3a. Mr. Jack Flaherty. In his final 16 regular-season starts, dating back to July 7, he led MLB starting pitchers in most innings (106.1), ERA (0.93), batting average allowed (.139), OBP against (.203), slugging percentage against (.217) and was third with 130 strikeouts.

4. The St. Louis bullpen was a tremendous asset for much of the season before struggling in September. But for the season their 3.88 reliever ERA ranked No. 6 in the majors and second in the NL. And the bullpen’s 71 percent save rate was best in the NL and third overall this season. Kudos to Carlos Martinez for his work as the closer in the aftermath of the team losing Jordan Hicks to a season-ending elbow injury.

5. The pitching performance was substantially enhanced by a huge improvement in the Cards’ defensive quality. Last season they were a middle-of-the-pack team with 40 defensive runs saved (via Bill James Online.) This season the Cardinals ranked third in the majors (and the NL) with 96 DRS. And their runs saved via defensive shifts jumped from a modest total of eight in 2018 to 32 this season. And most of the eight DRS gained through shifts in 2018 occurred after Shildt replaced Matheny. In Matheny’s final three full seasons the Cardinals saved only three total runs with the shift. I’m thinking that +32 in one season (using shifts) is a tad better than +3 over three full seasons.

6. Base-running acumen. I’ll use the Baseball Prospectus metric, Base Running Runs (aka BRR) to show the “before” and “after” photos. In Mike Matheny’s final 4 and ½ seasons as the Cards manager, the team had minus 26 BRR, which ranked in the bottom three of the NL over that time. When Shildt took over last summer, the Cardinals were on the minus side in BRR; over the final 69 games the Cards were slightly above average in BRR. And this season? The Cardinals finished tied for third among the 30 MLB teams with 6.9 Base Running Runs. They also ranked third overall in the FanGraphs’ base running metric, BsR. The Cardinals led the NL in stolen bases (116) and their steals success rate (80%) was fourth.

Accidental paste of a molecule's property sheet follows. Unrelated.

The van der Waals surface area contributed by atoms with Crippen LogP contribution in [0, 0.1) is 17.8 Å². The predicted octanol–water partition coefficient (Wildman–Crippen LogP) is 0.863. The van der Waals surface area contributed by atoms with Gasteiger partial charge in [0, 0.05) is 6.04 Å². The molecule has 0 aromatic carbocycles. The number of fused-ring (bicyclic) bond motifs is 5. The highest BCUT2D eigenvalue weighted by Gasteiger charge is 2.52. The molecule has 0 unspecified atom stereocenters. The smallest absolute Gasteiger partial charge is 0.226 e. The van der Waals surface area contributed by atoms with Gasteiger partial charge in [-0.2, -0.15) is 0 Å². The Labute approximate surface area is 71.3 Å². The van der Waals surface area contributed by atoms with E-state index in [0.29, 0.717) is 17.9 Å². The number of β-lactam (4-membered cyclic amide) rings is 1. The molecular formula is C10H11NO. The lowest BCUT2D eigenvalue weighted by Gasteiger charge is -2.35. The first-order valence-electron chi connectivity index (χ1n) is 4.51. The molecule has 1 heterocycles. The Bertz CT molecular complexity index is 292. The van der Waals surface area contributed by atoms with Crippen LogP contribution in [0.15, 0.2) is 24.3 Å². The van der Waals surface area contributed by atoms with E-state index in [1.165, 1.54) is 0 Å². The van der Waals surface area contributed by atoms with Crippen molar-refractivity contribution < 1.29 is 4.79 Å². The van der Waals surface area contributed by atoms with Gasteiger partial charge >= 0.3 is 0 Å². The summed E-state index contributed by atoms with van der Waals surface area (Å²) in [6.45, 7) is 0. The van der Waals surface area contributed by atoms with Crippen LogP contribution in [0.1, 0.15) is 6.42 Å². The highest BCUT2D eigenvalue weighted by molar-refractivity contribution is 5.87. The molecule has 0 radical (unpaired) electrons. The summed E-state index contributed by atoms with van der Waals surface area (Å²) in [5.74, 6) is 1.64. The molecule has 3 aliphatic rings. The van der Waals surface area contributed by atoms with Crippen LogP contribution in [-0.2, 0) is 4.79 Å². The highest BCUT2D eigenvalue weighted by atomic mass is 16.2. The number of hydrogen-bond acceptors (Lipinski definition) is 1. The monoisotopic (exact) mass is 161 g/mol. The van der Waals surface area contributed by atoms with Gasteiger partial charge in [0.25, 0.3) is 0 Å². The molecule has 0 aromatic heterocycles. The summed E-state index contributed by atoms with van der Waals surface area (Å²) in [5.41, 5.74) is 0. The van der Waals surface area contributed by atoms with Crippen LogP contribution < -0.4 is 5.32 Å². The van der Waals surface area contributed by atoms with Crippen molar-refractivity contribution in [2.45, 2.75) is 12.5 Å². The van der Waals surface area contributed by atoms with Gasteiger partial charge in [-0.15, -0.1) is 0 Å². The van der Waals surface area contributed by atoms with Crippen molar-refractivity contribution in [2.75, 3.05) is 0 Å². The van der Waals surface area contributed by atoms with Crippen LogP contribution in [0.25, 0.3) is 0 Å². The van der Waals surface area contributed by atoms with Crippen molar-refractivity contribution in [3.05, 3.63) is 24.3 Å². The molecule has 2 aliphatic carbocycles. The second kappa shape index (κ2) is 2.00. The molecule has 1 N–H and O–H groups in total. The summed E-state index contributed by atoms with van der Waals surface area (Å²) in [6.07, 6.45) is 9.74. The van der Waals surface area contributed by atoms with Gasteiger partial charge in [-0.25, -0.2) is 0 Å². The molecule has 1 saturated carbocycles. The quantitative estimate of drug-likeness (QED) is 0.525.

7. Kolten Wong’s wonderful, all-around second half. Wong actually began heating up around July 1. But after the All-Star break Wong found the finest offensive groove of his career, batting .342 with an .896 OPS. And defensively he’s the best second baseman in the majors. Without question.

8. The emergence of Tommy Edman as a versatile, effective, impactful rookie star. He closed out a strong second half with a terrific September, batting .350, slugging .660 and amassing a 1.078 OPS. After the All-Star break Edman had a slash line of .319/ .370/ .510. He’s also a plus defender at three positions: third base, right field and second base. And Edman is a dynamo on the bases.

9. Paul Goldschmidt’s robust finish to the season. Yeah, yeah … Overall, his offensive numbers were less than anticipated. But let’s not overstate his drop in numbers compared to previous seasons in Arizona. Whether Goldy is in decline is a legitimate question … and a separate question. Goldschmidt didn’t receive enough credit for his upturn since the All-Star break; his stats in 70 starts included a .349 OBP, .538 slugging percentage, .887 OPS with 18 homers, 16 doubles and 60 RBIs. And though Goldy had some rough moments down the stretch he clicked for a .405 OBP, .548 slug, and 15 extra-base hits and 24 RBIs in September.

10. Dexter Fowler’s bounceback season: After a lost and utterly miserable 2018 season, Fowler responded with 19 homers 67 RBIs and 74 runs scored.  His OBP climbed to .346, and his power returned. From Aug. 9 until the end of the season, Fowler batted leadoff and gave the offense a lift with a .358 OBP and .759 OPS — and, as a bonus, 30 RBIs.


Yadier Molina. Nothing else to add there. Just Yadier MolinaYadi Effing Molina … Cardinals fans know.

Thanks for reading …